Utility Week

UW 07 02 14 Uberflip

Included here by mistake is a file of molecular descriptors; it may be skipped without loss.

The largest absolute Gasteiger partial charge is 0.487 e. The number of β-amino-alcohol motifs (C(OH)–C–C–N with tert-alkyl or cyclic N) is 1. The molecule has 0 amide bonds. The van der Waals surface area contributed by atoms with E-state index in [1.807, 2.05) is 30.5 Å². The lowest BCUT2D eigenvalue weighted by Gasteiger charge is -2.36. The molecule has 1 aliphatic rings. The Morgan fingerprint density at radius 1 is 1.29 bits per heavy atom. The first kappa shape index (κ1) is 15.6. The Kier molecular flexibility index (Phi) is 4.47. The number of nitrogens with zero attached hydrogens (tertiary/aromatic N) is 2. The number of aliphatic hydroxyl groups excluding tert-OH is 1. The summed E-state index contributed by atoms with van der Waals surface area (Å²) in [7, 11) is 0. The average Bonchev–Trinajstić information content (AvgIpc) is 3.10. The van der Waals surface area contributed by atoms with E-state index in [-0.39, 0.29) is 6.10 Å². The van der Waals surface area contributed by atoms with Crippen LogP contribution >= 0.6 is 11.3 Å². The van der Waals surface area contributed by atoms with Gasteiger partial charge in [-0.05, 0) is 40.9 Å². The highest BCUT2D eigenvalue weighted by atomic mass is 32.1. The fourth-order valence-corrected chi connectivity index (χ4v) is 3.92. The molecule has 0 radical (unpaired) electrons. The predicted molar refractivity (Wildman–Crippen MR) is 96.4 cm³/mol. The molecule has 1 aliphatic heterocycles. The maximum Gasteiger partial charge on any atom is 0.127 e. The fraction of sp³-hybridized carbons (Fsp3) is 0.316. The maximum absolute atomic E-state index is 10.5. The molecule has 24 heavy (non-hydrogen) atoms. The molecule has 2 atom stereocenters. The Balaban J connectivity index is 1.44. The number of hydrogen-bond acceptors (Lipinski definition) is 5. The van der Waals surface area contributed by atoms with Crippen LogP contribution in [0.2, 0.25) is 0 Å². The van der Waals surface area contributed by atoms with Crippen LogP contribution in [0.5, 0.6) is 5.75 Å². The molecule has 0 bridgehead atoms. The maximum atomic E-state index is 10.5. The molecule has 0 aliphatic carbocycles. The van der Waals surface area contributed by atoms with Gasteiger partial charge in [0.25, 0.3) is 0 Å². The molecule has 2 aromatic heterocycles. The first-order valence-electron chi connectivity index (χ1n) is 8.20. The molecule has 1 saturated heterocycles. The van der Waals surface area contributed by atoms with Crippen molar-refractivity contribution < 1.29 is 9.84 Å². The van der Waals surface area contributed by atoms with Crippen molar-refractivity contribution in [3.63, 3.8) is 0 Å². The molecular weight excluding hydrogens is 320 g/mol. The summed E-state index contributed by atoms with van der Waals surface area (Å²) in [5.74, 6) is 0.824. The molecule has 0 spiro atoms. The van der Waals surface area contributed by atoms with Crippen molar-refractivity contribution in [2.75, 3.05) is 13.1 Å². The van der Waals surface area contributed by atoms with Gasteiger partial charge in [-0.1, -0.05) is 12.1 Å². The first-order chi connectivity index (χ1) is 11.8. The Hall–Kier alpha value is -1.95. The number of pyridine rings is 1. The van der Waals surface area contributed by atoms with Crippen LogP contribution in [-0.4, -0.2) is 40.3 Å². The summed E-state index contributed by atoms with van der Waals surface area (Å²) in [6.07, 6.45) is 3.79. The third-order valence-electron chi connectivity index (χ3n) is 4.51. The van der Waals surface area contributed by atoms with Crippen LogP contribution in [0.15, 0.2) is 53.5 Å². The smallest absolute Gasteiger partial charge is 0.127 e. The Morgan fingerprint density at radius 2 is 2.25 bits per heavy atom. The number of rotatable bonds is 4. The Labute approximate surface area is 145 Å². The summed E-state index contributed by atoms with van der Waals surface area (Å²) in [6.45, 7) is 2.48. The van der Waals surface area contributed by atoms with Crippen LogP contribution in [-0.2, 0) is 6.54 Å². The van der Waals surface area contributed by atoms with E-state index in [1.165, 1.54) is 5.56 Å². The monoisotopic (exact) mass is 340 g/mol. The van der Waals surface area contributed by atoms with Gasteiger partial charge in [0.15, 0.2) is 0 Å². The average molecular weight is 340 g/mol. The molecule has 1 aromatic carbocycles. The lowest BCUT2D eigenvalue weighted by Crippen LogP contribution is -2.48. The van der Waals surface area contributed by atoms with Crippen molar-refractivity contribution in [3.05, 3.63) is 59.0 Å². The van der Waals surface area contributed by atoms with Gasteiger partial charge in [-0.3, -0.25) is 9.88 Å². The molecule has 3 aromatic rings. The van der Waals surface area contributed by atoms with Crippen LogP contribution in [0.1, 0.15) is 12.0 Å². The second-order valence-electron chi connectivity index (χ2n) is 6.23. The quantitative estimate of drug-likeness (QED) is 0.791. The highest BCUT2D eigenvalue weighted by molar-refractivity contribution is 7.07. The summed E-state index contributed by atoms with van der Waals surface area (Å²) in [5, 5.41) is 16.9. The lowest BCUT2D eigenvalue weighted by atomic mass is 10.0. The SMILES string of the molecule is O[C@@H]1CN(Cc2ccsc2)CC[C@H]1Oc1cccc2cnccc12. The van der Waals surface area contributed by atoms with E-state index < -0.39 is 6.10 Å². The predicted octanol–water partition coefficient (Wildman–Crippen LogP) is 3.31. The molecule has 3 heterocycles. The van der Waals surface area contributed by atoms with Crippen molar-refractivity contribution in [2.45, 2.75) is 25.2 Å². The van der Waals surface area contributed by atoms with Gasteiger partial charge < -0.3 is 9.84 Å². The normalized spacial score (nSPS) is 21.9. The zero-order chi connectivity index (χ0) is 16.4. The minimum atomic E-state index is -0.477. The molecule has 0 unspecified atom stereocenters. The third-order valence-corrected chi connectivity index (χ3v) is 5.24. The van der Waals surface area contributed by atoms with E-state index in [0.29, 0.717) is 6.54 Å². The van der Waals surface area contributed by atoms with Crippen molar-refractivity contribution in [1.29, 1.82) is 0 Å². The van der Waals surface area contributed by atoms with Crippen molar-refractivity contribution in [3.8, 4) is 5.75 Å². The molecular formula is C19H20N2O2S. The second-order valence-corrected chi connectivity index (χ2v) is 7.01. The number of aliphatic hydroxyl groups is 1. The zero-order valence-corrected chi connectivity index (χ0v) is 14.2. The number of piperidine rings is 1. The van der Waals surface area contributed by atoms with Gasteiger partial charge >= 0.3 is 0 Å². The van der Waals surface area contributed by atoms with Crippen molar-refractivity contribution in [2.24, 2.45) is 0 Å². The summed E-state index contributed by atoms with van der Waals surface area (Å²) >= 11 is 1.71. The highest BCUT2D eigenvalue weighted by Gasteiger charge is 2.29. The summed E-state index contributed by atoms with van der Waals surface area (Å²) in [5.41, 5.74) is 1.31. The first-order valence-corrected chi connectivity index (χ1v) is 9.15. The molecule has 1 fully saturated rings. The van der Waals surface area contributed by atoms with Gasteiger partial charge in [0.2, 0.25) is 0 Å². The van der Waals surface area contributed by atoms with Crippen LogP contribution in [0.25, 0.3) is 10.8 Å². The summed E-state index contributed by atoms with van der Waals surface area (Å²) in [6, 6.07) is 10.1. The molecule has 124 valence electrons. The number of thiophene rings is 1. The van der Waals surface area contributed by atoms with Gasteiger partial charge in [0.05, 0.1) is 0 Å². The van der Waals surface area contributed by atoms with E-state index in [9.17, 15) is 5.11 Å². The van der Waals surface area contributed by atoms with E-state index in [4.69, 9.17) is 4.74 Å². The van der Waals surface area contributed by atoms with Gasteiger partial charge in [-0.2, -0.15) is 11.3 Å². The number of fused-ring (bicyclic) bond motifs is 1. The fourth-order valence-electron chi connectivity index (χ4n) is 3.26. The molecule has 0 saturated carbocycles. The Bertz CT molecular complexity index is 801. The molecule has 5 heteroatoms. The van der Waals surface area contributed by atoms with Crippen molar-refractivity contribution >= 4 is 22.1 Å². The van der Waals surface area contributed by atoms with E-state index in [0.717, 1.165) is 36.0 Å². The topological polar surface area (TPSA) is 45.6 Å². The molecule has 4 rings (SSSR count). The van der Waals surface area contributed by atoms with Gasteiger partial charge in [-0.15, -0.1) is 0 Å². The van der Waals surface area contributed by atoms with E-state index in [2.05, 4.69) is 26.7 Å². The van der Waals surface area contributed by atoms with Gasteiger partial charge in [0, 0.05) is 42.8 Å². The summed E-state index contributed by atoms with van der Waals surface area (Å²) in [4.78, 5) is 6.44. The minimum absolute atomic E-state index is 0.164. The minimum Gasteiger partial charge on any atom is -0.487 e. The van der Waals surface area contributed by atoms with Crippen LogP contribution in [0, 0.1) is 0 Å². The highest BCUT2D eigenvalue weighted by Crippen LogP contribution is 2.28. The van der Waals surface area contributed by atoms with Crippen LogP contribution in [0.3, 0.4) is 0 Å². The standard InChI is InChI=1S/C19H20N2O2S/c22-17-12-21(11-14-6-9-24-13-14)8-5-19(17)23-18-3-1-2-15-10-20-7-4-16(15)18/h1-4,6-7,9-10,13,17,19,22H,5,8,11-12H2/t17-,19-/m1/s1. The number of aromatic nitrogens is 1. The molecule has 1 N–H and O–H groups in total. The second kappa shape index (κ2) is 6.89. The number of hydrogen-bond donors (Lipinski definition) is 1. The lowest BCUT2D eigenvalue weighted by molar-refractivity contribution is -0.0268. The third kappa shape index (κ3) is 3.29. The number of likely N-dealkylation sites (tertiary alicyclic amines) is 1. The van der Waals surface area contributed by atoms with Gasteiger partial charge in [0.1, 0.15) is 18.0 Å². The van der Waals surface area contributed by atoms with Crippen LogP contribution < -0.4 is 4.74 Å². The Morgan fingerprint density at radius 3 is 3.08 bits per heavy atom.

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utILIty WeeK | 7th - 13th February 2014 | 31 Community Disconnector Editor: Ellen Bennett, t: 01342 332084, e: ellen.bennett@fav-house.com; Energy editor: Megan Darby, t: 01342 332087, e: megan.darby@fav-house.com; Features editor: Karma Ockenden, t: 01342 332086, e: karma.ockenden@fav-house. com; Reporter: Mathew Beech, t: 01342 332082, e: mathew.beech@fav-house.com; Reporter: Conor McGlone, t: 01342 332083, e: conor.mcglone@fav-house.com; Production editor: Paul Newton, t: 01342 332085; Business development manager: Ed Roberts, t: 01342 332067, e: ed.roberts@fav-house.com; Sales executive: Nicky Shaw, t: 01342 332070, e: nicky.shaw@fav-house.com; Publisher: amanda barnes, e: amanda.barnes@fav-house.com. General enquiries: 01342 332000; Subscriptions: UK £577 per year, Overseas £689 per year, t: 01342 332011. ISSN: 1356-5532. Registered as a newspaper at the Post Office. Printed by: buxton Press, Palace road, buxton, Derbyshire SK17 6ae. Published by: Faversham house Ltd, Windsor Court, Wood Street, east Grinstead, West Sussex rh19 1uZ 'Open the pod bay doors, Hal' Goodness gracious but aren't we all clever? Disconnector thinks the human race in general – and Western civilisation in particular – deserves a big pat on the back. The latest development in the remorseless march to making our world that much smarter (and rendering it less and less necessary to actually interact with it) is an app that lets your smartphone control your home energy system. It is said it can save you as much as £400 a year on your energy bill. Clearly the home in question would have to be smart-enabled, with heating, lighting and water remotely controlled and the whole shebang connected to the internet. Aer that, sheer clever- ness allows the device to antici- pate your needs and control your home environment accordingly. Using GPS technology, phones now know exactly where you are and, using that knowledge, systems can anticipate when you are likely to get home. Been to the gym? The system knows there's no need to heat the water for a bath because you always take a shower. Working late unexpectedly? It turns on the heating only when you're half an hour from home. It will even take account of the local weather forecast and adjust itself according to expected temperatures. Now, that's what you call smart. I mean, surely there couldn't be any danger in stuff- Disconnector ing our homes full of remote control electronic devices and then handing over control of them to a smart machine? Got any spam in your fridge? As if to illustrate these dangers, Disconnector was tickled to learn from the BBC about a web attack in which a gang had cre- ated some malicious code that had installed itself on 100,000 smart devices such as home routers, media PCs, smart TV sets – even fridges. The aim was to get all these devices to gener- ate spam emails. The attack started in Decem- ber and was discovered by elec- tronic security firm Proofpoint at the beginning of January, by which time 750,000 messages had been sent. Criminals manage to gain access to smart home gadg- ets because most people are unaware that they are virtually computers in their own right and should be password protected like your home PC. Oen, consumers simply leave the security settings on default, or switched to "off ". Proofpoint general manager David Knight said attacks such as this would become much more routine as homes and fur- nishings got smarter and were put online. So the next time you get an email offering to sell you a bucket ful of Viagra or telling you how to enlarge your penis, it could be from the fridge. Inductive buses The stuttering take-up of elec- tric vehicles has been given a boost with the news that Milton Keynes is to introduce a fleet of eight electric buses to run on a 25km route between the city centre and the suburbs of Wolverton and Bletchley. The buses have been built by the UK's Wrightbus and will operate as part of a five-year trial starting this month, led by the European division of Japanese company Mitsui and UK engineering group Arup. As well as being charged at the depot overnight, the buses will receive ten-minute booster charges at the start and end of every journey from inductive plates buried in the road. Readers may be more famil- iar with inductive charging as the method used to charge electric toothbrushes. It uses magnetic fields to generate a charge, so there's no need for any physical contact between the charger and the device. Ideal for electric toothbrushes. And, apparently, buses. Disconnector has to admit he's impressed, but there is a niggle in the back of his mind about the wisdom of sticking metre-square plates in the road and wiring them up to the grid. If things go wrong, it could be spectacular. At the very least, the magnets could lock some pensioner in his mobility scooter to the road all night. The Daily Mail would not be forgiving. 3,580 Average circulation Jan–Dec 2012 Subscriptions: UK £577 per year, Overseas £689 per year fhcustomerservices@ abacusemedia.com Damian Kahya @damiankahya Pro or anti nuclear, the EC's take on the hinkley deal suggests the bigger question of how did DECC get it so wrong? Elaine Coles @Waterbriefing Ofwat PR14 changes take water sector rating to 'negative' – increased business risk "now a real prospect" Bryony Worthington @bryworthington Wheels coming off Gov's Energy Bill? State Aid problems at Hinkley, Eggborough closing, EDF investing in old coal Kevin Hagen @kevinhagen #utilities to see more change in the next 10 yrs than in the previous 100! Distributed Generation 3WhitehallPlace @3WhitehallPlace Hinkley Point C update. De Rivaz is demand- ing Somerset leaves the EU if the Commission doesn't approve our subsidy support Tim Probert @TimProbert Consumers would be much better off with loan guarantee & no CfD for HPC. But would EDF proceed without CfD given the EPR reac- tor is a lemon? Jessica Lennard @JessicaLennard #2020Group idea to rename 'waste' policy 'resources' & move from DEFRA to BIS is excellent. Waste has been overlooked for too long. Johann Tasker @johanntasker Water abstraction reform is "good idea if we can get it right," says show of hands among farmers meeting in Essex, UK's driest county. Dominic Morgan @business_4media DECC is up against it - Fewer than 10% plan to do ANYTHING to make their homes more energy efficient: EnergyBillRevolution @EnergyBillRev BOOM! 512,259 people just got the #coldhomesweek message calling on MPs to end fuel poverty- help us make change here http://www.energybillrevolution.org Top Tweets